Nair, R.D., Thomas, S.J., Loft, R.D.: A discontinuous Galerkin global shallow water model. Mon. Weather Rev. 133, 876–888 (2004)Google Scholar
  44. 44.
    Tanaka, S., Bunya, S., Westerink, J.J., Dawson, C., Luettich Jr., R.A.: Scalability of an unstructured grid continuous Galerkin based hurricane storm surge model. J. Sci. Comput. 46, 329–358 (2011)MathSciNetzbMATHGoogle Scholar
  45. 45.
    Noack, B.R., Niven, R.K.: Maximum-entropy closure for a Galerkin model of an incompressible periodic wake. J. Fluid Mech. 700, 187–213 (2012)zbMATHGoogle Scholar
  46. 46.
    Chen, Z., Dai, S.: Adaptive Galerkin methods with error control for a dynamical Ginzburg–Landau model in superconductivity. SIAM J. Numer. Anal. 38, 1961–1985 (2001)MathSciNetzbMATHGoogle Scholar
  47. 47.
    Gresho, P.M., Sani, R.L.: The effects of gravity modulation on the stability of a heated fluid layer. J. Fluid Mech. 40, 783–806 (1970)zbMATHGoogle Scholar
  48. 48.
    Wadih, M., Roux, B.: Natural convection in a long vertical cylinder under gravity modulation. J. Fluid Mech. 193, 391–415 (1988)MathSciNetzbMATHGoogle Scholar
  49. 49.
    Murray, B.T., Coriell, S.R., McFadden, G.B.: The effect of gravity modulation on solutal convection during directional solidification. J. Cryst. Growth 110, 713–723 (1991)Google Scholar
  50. 50.
    Wheeler, A.A., McFadden, G.B., Murray, B.T., Coriell, S.R.: Convective stability in the Rayleigh–Bénard and directional solidification problems: high-frequency gravity modulation. Phys. Fluids 3, 2847–2858 (1991)MathSciNetzbMATHGoogle Scholar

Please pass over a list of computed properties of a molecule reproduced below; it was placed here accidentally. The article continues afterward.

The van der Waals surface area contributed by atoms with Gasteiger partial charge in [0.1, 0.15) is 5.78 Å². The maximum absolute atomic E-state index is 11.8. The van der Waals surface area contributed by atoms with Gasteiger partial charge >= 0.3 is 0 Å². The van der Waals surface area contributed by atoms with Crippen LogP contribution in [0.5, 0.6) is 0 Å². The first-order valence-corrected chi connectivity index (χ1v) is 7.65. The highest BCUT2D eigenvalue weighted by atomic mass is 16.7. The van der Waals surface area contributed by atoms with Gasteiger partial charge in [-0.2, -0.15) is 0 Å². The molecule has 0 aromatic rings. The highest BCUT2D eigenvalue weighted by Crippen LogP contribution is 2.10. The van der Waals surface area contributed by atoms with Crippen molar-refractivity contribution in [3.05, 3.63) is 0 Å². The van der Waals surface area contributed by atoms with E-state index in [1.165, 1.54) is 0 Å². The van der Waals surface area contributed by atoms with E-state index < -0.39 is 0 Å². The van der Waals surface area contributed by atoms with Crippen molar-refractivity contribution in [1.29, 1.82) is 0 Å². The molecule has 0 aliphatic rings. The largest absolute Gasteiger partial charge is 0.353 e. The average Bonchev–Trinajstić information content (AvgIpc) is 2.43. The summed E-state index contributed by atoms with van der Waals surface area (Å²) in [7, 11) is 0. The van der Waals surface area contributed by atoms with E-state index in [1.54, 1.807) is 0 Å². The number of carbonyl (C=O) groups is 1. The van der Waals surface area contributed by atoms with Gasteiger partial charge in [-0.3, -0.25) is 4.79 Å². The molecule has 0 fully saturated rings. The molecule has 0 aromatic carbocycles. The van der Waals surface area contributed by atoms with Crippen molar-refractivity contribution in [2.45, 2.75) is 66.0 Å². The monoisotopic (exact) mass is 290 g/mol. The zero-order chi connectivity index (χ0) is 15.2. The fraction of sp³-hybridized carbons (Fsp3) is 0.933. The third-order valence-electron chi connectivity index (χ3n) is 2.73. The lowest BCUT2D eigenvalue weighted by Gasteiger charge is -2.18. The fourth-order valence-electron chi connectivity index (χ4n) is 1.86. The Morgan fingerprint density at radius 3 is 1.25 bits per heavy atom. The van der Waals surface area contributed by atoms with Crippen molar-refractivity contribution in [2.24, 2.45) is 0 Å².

51. 51.
    Clever, R., Schubert, G., Busse, F.H.: Two-dimensional oscillatory convection in a gravitationally modulated fluid layer. J. Fluid Mech. 253, 663–680 (1993)zbMATHGoogle Scholar
  52. 52.
    Kumar, K., Tuckerman, L.S.: Parametric instability of the interface between two fluids. J. Fluid Mech. 279, 49–68 (1994)MathSciNetzbMATHGoogle Scholar
  53. 53.
    Kumar, K.: Linear theory of Faraday instability in viscous liquids. Proc. R. Soc. Lond. A 452, 1113–1126 (1996)MathSciNetzbMATHGoogle Scholar
  54. 54.
    Volmar, U.E., Müller, H.W.: Quasiperiodic patterns in Rayleigh–Bénard convection under gravity modulation. Phys. Rev. E 56, 5423–5430 (1997)Google Scholar
  55. 55.
    Christov, C.I., Homsy, G.M.: Nonlinear dynamics of two-dimensional convection in a vertically stratified slot with and without gravity modulation. J. Fluid Mech. 430, 335–360 (2001)zbMATHGoogle Scholar
  56. 56.
    Li, B.Q.: Stability of modulated-gravity-induced thermal convection in magnetic fields. Phys. Rev. E 63, 041508 (2001)Google Scholar